The Bangor Daily News and several local weekly papers carried a scathing story this week on a set of poorly performing renewable energy systems installed on behalf of the Maine State Housing Authority with funds from a federal DHHS grant.

John Christie reports:

To help poor families save on electricity and heating oil, MSHA contracted with a vendor to install solar panels to heat water at 10 homes from Belgrade to Rockland. The names of the recipients are not revealed by MSHA because most are receiving public assistance…

Of the 10, the report found six were poorly installed, including one where the solar panels were put in upside down, four where the panels were not oriented properly toward the sun, and one where trees blocked the panels…

The contractor, now out of business, had been reliable on previous projects, [Dale McCormick, the director of MSHA] said, but in this case “he got overextended.”

Read the rest of the article here

ReVision Energy joins the group of citizens surprised and disappointed to learn that solar collectors were installed irresponsibly, perhaps fraudulently.

We would further like to remind people that the article points out problems with an incompetent (and now defunct) contractor, not a problem with the fundamental technology of solar hot water.

Professional Solar Hot Water

Residential solar hot water systems are an established, proven technology that when designed and installed by skilled professionals can save a household more than 300 gallons of oil per year while eliminating more than 5,000 lbs. of CO2 emissions.

With 450,000 Maine homes heated with oil, and unnecessarily burning millions of gallons of oil to make domestic hot water when the sun is shining, it is imperative that the state continue to support the installation of high quality solar hot water systems.

The Steps to a Professional Solar Hot Water Installation

Solar Hot Water System Schematic

Above is an example system design for a solar hot water system integrated with a domestic oil boiler.

To ensure that a solar hot water system will deliver maximum possible energy savings, the process begins with a rigorous site evaluation, then moves to custom system design, which is then followed by professional installation by a team of highly trained, certified solar technicians.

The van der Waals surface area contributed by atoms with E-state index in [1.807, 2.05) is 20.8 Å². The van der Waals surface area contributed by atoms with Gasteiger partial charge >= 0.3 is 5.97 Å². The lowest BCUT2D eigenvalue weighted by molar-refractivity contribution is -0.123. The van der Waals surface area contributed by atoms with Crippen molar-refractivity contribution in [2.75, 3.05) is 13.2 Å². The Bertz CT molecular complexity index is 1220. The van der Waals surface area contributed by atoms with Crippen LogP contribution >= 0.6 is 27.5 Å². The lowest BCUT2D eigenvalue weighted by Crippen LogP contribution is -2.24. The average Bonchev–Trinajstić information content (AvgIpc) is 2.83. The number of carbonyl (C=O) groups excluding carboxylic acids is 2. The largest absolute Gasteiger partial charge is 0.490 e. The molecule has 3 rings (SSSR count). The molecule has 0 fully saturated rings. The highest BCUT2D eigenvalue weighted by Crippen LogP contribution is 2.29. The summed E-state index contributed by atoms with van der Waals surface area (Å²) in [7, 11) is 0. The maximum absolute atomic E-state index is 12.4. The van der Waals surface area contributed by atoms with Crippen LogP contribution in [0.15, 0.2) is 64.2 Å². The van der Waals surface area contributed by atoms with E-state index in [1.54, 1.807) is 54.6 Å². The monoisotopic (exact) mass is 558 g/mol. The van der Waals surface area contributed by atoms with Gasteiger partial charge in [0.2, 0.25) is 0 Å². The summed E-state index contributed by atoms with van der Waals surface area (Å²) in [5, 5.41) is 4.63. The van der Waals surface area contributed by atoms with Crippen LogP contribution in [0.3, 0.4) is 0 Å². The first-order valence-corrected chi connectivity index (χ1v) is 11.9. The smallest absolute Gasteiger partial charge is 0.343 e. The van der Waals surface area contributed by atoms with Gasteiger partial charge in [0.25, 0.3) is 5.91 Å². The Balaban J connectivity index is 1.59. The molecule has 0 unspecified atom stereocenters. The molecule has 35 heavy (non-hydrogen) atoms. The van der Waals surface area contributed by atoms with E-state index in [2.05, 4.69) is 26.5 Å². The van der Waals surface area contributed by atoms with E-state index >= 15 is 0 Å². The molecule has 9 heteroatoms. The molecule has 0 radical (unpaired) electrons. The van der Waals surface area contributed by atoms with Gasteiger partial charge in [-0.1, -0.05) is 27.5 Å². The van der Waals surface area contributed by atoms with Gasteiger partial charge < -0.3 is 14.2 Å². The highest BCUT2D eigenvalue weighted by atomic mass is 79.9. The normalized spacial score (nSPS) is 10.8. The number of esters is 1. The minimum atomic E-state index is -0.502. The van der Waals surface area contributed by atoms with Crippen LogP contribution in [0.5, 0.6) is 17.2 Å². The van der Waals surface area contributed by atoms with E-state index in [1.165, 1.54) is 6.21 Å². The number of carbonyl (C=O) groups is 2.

Critical aspects of the site evaluation include a compass reading of roof orientation (acceptable range is 155 to 245 degrees magnetic), an analysis of annual shading where the collectors will be mounted, and an assessment of the existing heating system to determine solar compatibility.

One key minimum requirement of any solar installation in Maine is that the collector location have an unshaded solar window of 9 a.m. to 3 p.m. year round to justify a system investment.

If the solar window is occluded by shade from trees or other nearby objects, it should be recommended that the homeowner cut trees or find a new location for collector placement. When there is not a viable location on the property, it is the solar contractor’s responsibility to inform the client that solar is not a good option.

Track Record

Since the last of MSHA’s systems were installed in 2008, ReVision Energy have installed more than 2,000 high quality solar energy systems throughout Maine and New Hampshire. We welcome a rigorous assessment of these installations to prove that when done correctly, solar hot water is a cost-effective remedy to reduce fossil fuel energy consumption and the associated emissions. We have a large stable of enthusiastic customer testimonials lauding the energy savings and fossil fuel reductions they experience as a result of their systems.

We are also be willing to assess the systems that were installed for MSHA and develop a project proposal to fix the systems that are broken and decommission the systems that were installed in shade.

Why Solar Energy Systems Are Critical to Our Renewable Energy Future

On a per capita basis, Maine is the most oil dependent state in the nation, and we have the highest CO2 emissions in New England (despite our pristine environmental reputation).

Every year, we export $2 billion out of our state economy to support our liquid fossil fuel habit. These fundamental structural problems, which leave Mainers dangerously exposed to oil price volatility and supply disruptions, deserve every effective remedy that the citizenry and its government can apply.

Perhaps counter intuitively, Maine has a robust solar energy resource (best in New England and better than half the U.S.) that can be effectively harnessed to reduce fuel consumption.

As John Christie candidly reports, these technologies can be poorly installed, as can any other piece of equipment or home improvement. However, when designed and installed by professionals solar is a cost-effective, greenhouse-gas reducing technology that helps make Mainers more energy secure. That is a future we can all look forward to.

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